To Badge or Not to Badge

No question, dealer integrators need to get in on the growing market segment.



Smith describes the secure badge market as “rapidly growing,” and he encourages dealers who aren’t in it to strongly consider it. He reminds dealers that anytime you can sell a wider variety of security solutions to your customers, the more they will rely on you for advice and come back for repeat business. Besides, the supplies in a badge system produce recurring revenue and an opportunity to stay in regular contact with the customer.
Dealer integrators are also astutely aware however, that just because a market is growing and potentially lucrative doesn’t mean there aren’t pitfalls. Certainly, curious customers will want to know what can go wrong before they commit their money.
If you look at the process of making a secure badge, distributing it to its rightful owner, and then keeping it secure for the duration of its proper use, which part would you think is most vulnerable to exploitation? In other words, what’s the weakest link in the chain of events that make and keep a badge secure? Unfortunately, the most common answer to this question is “people.” It could be something as simple as leaving a password out in plain view or forgetting to lock up badge materials during off hours. It could also be more deliberate such as not taking the badge system seriously and not enforcing the standards that are already in place (like not confronting a person who isn’t wearing a badge).
“The security dealer is often the consultant to the customer,” says Olson. “It is in your best interest to give the customer a fully secure solution, and explain the vulnerabilities of any system you install.”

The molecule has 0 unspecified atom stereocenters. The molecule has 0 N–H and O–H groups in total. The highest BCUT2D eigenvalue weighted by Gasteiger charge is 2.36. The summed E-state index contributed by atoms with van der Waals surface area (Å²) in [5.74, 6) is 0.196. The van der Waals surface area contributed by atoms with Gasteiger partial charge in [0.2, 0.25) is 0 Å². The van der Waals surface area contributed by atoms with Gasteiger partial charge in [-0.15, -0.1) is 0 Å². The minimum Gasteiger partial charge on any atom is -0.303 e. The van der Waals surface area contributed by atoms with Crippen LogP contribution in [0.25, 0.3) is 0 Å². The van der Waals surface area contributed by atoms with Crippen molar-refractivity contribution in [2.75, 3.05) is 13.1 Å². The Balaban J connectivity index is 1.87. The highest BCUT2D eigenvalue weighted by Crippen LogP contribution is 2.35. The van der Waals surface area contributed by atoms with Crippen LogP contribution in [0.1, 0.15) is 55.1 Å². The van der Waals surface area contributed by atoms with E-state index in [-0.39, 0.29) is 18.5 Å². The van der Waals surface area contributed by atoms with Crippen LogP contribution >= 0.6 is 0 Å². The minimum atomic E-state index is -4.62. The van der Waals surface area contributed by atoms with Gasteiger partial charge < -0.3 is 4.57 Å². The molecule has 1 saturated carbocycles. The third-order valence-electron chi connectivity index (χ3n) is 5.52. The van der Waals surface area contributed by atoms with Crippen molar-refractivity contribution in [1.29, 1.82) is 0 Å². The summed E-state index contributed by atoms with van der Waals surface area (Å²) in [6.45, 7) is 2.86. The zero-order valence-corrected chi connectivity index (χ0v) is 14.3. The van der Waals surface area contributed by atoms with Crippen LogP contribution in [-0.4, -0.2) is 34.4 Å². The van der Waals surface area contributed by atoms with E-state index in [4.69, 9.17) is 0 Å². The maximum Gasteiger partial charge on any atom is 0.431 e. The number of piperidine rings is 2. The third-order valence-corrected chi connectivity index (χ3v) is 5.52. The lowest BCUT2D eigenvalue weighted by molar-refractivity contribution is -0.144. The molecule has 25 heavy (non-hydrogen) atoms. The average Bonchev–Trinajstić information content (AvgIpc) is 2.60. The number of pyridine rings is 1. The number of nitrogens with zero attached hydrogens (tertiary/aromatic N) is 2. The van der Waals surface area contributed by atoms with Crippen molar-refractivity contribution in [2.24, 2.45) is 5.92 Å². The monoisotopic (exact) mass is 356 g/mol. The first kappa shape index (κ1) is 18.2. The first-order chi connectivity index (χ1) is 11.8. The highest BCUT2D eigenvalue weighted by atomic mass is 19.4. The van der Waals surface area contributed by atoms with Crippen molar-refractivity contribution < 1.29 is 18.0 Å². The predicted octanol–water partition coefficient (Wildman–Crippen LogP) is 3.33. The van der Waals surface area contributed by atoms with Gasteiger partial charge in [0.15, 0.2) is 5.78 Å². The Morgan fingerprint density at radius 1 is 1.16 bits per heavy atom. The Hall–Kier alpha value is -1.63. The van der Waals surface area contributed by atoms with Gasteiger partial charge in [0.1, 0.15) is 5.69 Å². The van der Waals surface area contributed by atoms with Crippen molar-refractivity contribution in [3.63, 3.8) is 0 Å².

Key Terms:


Microtext – Font that can’t be seen without a magnifying glass. Font this small can’t be produced without a commercial-grade printer.

Guilloche (“gee-oh-sh”) – A series of wavy lines generated by complex mathematical formulas. A guilloche cannot be copied or recreated without knowing the specific formula. (Look closely at one of the bills in your wallet, you’ll see guilloche patterns.)

UV ink – This ink is invisible unless viewed under UV (ultraviolet) light. There is also infrared ink which performs in a similar manner.

Overlaminate – A clear, plastic coating typically applied by heat and pressure which protects the badge.

Optically variable device (OVD) – Material that changes appearance when viewed from different angles.

Hologram – A hologram is an OVD. It is difficult to tamper with the layers of a badge without visibly damaging the hologram. There are two types of holograms: surface-mounted and embedded. (An embedded hologram is more secure than a surface-mounted one.)

Counterfeiting Made Easy

While counterfeiting state-of-the-art ID badges is becoming increasingly difficult, it is becoming easier to counterfeit the techniques of yesteryear’s best badges. Plus, there are a bunch of websites, many of which are offshore, that will produce counterfeited badges for you (such as ID badges specifically for large, well-known U.S. corporations). Of course, with the widespread use of scanners, laser printers, photo software, and the ability to buy almost anything on eBay, many people simply make their own counterfeits.
Five or six years ago, holograms would have been one of the most secure features to put on a badge, says Phillips. “Today that’s probably one of the least secure. Believe it or not, with just photo software like PhotoShop or CorelDraw, and a little nail polish, you can create a pretty cool hologram—it’s scary!”